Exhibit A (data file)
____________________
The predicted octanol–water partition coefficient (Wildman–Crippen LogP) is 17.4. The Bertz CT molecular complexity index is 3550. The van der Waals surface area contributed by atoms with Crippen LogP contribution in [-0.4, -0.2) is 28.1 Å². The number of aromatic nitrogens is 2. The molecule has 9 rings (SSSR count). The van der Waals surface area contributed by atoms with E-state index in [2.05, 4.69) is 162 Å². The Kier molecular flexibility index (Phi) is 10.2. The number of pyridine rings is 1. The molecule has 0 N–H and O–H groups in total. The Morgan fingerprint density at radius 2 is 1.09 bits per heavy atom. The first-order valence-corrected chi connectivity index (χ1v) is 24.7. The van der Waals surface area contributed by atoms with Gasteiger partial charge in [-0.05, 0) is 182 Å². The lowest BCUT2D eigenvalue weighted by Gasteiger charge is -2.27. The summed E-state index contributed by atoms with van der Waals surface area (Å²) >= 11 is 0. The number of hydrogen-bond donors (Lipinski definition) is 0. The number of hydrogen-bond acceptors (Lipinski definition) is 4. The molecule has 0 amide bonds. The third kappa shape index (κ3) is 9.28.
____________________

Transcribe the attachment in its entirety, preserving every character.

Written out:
The predicted octanol–water partition coefficient (Wildman–Crippen LogP) is 17.4. The Bertz CT molecular complexity index is 3550. The van der Waals surface area contributed by atoms with Crippen LogP contribution in [-0.4, -0.2) is 28.1 Å². The number of aromatic nitrogens is 2. The molecule has 9 rings (SSSR count). The van der Waals surface area contributed by atoms with E-state index in [2.05, 4.69) is 162 Å². The Kier molecular flexibility index (Phi) is 10.2. The number of pyridine rings is 1. The molecule has 0 N–H and O–H groups in total. The Morgan fingerprint density at radius 2 is 1.09 bits per heavy atom. The first-order valence-corrected chi connectivity index (χ1v) is 24.7. The van der Waals surface area contributed by atoms with Gasteiger partial charge in [-0.05, 0) is 182 Å². The lowest BCUT2D eigenvalue weighted by Gasteiger charge is -2.27. The summed E-state index contributed by atoms with van der Waals surface area (Å²) >= 11 is 0. The number of hydrogen-bond donors (Lipinski definition) is 0. The number of hydrogen-bond acceptors (Lipinski definition) is 4. The molecule has 0 amide bonds. The third kappa shape index (κ3) is 9.28.